Pseudonymisation: No definition is provided under DRC law.
Genetic data: Any data concerning hereditary characteristics of an individual or group of related individuals.
Data Subject: No definition is provided under DRC law.
Signature creation device: A set of personal encryption elements or configured set of equipment specifically for the creation of electronic signatures.
Signatory: A person who holds the information regarding the electronic signature and who is either acting on their own behalf, or for the person they represent.
Electronic signature: Data contained in a message, attached to a message or logically associated with a message, which can be used to identify the signatory.
Customs computer systems: All the computerised means and telecommunication to process, automatically store, and circulate customs information.
5. Legal Bases
Not applicable in what concerns a general data protection law. Under Law No. 20/17, personal data of consumers of electronic communication services may only be processed if the data subject has provided consent. Although not directly arising from Law No. 20/17, we note that some (limited) media vehicles have pointed that the consent required under this diploma must be interpreted similarly to the legitimacy requirements for consent under the General Data Protection Regulation (Regulation (EU) 2016/679) ('GDPR').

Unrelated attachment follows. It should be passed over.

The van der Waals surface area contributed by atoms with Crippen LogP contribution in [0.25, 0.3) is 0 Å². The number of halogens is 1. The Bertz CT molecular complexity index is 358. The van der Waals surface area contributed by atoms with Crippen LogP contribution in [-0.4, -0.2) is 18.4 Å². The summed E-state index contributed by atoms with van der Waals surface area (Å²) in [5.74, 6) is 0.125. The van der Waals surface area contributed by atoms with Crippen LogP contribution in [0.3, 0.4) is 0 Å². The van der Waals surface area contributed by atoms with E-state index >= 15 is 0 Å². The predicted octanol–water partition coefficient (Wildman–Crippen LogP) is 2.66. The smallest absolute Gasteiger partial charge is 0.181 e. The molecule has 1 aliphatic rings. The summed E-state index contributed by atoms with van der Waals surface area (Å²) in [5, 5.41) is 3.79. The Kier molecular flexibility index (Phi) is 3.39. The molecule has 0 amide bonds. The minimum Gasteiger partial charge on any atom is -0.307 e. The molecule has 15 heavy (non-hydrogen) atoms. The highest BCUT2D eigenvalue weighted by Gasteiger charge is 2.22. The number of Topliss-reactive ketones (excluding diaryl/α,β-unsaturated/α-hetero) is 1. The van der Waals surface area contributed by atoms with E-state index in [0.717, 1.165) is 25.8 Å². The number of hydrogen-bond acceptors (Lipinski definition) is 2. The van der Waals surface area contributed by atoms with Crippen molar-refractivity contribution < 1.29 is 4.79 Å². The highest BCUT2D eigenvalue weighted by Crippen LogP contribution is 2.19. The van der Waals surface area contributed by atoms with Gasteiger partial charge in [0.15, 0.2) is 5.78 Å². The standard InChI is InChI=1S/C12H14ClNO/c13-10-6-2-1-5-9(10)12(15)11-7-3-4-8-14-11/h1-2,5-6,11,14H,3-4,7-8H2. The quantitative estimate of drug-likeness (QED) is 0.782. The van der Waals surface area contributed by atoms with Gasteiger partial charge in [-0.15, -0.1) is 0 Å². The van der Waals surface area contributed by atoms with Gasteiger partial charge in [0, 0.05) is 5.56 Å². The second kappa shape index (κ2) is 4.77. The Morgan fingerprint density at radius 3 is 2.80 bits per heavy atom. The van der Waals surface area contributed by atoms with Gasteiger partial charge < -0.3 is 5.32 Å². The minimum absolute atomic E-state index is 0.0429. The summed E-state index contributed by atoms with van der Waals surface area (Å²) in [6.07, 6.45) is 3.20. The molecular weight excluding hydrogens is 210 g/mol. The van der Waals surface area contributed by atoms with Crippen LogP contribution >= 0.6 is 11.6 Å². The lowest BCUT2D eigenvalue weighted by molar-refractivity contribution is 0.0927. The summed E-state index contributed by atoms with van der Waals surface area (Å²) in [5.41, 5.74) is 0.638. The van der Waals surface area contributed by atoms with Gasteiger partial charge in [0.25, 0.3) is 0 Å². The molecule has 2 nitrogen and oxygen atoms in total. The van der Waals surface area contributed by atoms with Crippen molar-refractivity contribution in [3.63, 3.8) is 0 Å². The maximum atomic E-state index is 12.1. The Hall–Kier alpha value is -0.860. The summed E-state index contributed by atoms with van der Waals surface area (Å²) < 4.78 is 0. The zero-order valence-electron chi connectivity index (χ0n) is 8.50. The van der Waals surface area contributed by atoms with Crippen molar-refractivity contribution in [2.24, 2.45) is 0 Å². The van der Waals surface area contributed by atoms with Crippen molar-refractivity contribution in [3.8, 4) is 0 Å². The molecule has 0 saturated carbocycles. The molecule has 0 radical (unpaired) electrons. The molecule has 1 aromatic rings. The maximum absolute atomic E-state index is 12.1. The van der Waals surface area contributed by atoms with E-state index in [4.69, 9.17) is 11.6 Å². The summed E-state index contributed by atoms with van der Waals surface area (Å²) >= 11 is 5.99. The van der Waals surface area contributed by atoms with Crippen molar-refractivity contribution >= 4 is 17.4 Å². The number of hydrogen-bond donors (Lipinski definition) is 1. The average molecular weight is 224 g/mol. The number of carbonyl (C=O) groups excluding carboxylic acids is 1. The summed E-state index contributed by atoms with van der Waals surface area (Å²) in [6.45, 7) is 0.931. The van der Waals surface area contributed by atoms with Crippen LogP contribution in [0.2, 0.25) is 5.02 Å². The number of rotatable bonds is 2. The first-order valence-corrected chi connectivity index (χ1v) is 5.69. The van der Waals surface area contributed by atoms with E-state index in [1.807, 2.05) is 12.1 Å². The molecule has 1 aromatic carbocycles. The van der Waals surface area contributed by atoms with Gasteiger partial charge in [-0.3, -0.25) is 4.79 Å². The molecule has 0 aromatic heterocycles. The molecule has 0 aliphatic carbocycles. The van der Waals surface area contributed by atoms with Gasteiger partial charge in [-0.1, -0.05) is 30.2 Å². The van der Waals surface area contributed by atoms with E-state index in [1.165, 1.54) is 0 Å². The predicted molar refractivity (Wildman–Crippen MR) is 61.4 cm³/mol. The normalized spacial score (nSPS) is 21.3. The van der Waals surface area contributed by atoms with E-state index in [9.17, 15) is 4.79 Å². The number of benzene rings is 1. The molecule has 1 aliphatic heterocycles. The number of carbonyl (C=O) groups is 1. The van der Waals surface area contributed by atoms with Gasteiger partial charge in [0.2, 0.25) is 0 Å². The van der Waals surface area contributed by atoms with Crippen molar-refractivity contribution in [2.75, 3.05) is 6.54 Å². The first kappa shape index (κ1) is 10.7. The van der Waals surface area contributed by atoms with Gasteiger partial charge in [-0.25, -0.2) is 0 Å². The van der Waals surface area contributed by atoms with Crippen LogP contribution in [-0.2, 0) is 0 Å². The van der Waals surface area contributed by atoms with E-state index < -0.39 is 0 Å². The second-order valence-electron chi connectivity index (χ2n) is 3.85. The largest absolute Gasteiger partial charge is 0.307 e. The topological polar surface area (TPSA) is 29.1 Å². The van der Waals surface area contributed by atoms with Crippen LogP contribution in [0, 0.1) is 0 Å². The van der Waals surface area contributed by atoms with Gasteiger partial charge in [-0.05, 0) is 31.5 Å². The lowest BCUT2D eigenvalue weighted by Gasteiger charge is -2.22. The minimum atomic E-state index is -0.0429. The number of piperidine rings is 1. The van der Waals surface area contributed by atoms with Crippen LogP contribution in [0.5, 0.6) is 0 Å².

5.2. Contract with the data subject
5.3. Legal obligations
5.4. Interests of the data subject
5.5. Public interest
5.6. Legitimate interests of the data controller
5.7. Legal bases in other instances
Not applicable as a general principle. Under Law No. 20/17, personal data may be processed without consent of the person concerned, in specific circumstances and at the request of the Public Prosecutor's office.
Given the absence of a comprehensive legal framework in the country, it is not possible to determine data protection-oriented definitions and concepts for data protection and privacy. Any specific concepts or principles, with an impact on what would generally be considered personal data, are interpreted as relevant for the sector or area of economic activity at stake and determined on a case-by-case-basis.